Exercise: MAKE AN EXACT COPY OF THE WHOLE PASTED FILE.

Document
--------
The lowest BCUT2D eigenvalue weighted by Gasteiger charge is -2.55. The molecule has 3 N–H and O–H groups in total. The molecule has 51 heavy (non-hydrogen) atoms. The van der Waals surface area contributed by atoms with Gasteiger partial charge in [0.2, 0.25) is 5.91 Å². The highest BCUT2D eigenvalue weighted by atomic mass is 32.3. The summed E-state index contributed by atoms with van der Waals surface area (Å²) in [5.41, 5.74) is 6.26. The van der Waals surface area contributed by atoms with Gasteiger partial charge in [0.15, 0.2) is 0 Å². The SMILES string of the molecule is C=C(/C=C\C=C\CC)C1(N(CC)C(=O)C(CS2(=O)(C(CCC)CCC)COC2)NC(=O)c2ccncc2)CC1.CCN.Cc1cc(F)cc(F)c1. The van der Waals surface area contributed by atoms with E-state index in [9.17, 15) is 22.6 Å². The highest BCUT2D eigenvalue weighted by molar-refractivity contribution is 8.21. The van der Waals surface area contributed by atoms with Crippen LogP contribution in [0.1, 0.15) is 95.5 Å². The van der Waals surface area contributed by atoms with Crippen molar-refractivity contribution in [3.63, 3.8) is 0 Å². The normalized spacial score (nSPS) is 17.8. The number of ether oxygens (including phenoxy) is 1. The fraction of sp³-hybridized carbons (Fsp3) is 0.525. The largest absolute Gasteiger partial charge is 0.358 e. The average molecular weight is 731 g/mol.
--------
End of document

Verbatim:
The lowest BCUT2D eigenvalue weighted by Gasteiger charge is -2.55. The molecule has 3 N–H and O–H groups in total. The molecule has 51 heavy (non-hydrogen) atoms. The van der Waals surface area contributed by atoms with Gasteiger partial charge in [0.2, 0.25) is 5.91 Å². The highest BCUT2D eigenvalue weighted by atomic mass is 32.3. The summed E-state index contributed by atoms with van der Waals surface area (Å²) in [5.41, 5.74) is 6.26. The van der Waals surface area contributed by atoms with Gasteiger partial charge in [0.15, 0.2) is 0 Å². The SMILES string of the molecule is C=C(/C=C\C=C\CC)C1(N(CC)C(=O)C(CS2(=O)(C(CCC)CCC)COC2)NC(=O)c2ccncc2)CC1.CCN.Cc1cc(F)cc(F)c1. The van der Waals surface area contributed by atoms with E-state index in [9.17, 15) is 22.6 Å². The highest BCUT2D eigenvalue weighted by molar-refractivity contribution is 8.21. The van der Waals surface area contributed by atoms with Crippen LogP contribution in [0.1, 0.15) is 95.5 Å². The van der Waals surface area contributed by atoms with Crippen molar-refractivity contribution in [3.63, 3.8) is 0 Å². The normalized spacial score (nSPS) is 17.8. The number of ether oxygens (including phenoxy) is 1. The fraction of sp³-hybridized carbons (Fsp3) is 0.525. The largest absolute Gasteiger partial charge is 0.358 e. The average molecular weight is 731 g/mol.